This, too, is grace
Published 7:30 pm Monday, September 20, 2021
By Erin Smith
If you read my weekly musings, then you’ve gleaned that my family is going through a lot right now. I had a writing professor at Centre who always preached, “Never write it while you’re in it.” I keep thinking – hoping, praying – that this time of strife will end in a wiser, more resilient self. And with lots of good writing material. But that’s for later.
Right now, the well is dry. I don’t have words, am struggling each week to come up with something useful, informative, or inspiring to share with you.
A dry well is unfamiliar terrain for me. My friend Erin describes me as “someone with a lot of neural firing.” She’s right. I dream a lot, think a lot, sing a lot, read a lot, teach a lot. Words are my sanctuary.
Writing is a little different. When it flows, it takes no effort; the words come through me rather than to me. I’m just a conduit receiving inspiration. The word inspiration comes from the Latin inspirare, meaning “to breathe into.” The ancient Greeks believed the muses, those goddesses of literature, science, and art, literally breathed stories at us. If we were lucky enough to inhale them, then we became conduits that could share those ideas with those around us through writing, music, or art. Three of these goddesses are the Graces – Euphrosyne (joy), Thalia (bloom), and Aglaia (elegance).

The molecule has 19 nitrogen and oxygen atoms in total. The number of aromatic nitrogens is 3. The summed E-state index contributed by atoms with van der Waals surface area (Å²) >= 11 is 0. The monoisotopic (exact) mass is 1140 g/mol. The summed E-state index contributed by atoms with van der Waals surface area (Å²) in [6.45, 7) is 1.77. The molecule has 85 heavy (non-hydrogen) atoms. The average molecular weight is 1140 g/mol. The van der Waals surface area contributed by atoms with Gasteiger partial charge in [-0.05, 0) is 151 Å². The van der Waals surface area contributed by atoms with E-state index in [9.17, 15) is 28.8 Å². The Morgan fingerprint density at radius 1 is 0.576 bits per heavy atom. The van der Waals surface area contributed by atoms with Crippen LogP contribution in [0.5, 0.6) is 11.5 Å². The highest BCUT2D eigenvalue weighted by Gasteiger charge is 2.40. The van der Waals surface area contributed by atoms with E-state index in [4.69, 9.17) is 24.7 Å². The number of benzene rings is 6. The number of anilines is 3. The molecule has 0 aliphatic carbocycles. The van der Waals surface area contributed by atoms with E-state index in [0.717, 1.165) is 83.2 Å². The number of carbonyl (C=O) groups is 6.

Flowing with that sort of grace is heady stuff. There have been days when I sit down and look up to find that four hours have passed. And thank goodness for those times of creative abundance! For the last few weeks, you’ve been reading pieces that I wrote months ago and kept in reserve for just such a dry spell as that in which I currently find myself. But unlike weekly musings, grace cannot be stockpiled. As preacher Dwight L. Moody wrote, “A man can no more take in a supply of grace for the future than he can eat enough today to last him for the next 6 months, nor can he inhale sufficient air into his lungs with one breath to sustain life for a week to come. We are permitted to draw upon God’s store of grace from day to day as we need it.”
While a creative dry spell is frustrating and frightening, I like to believe that this too is grace. Life requires downtime as we shift into different states of being. My current energy is focused on getting through the hardest of days rather than creating new things for the world.
I’ve decided to embrace the dry spell. Grace is not absent. Grace reminds me that this is part of the flow. Grace calls me now to take walks in the sunshine, pick up my guitar, pick up a book of poems. Grace scrunches her face in frustration when I, instead, read the news or stay up too late. But Grace is patient and kind, reminds me over and over to be gentle with my sweet animal form. To remember that doing nothing is crucial soul work in a world that never slows. To know that no drought lasts forever; the rains come in their time.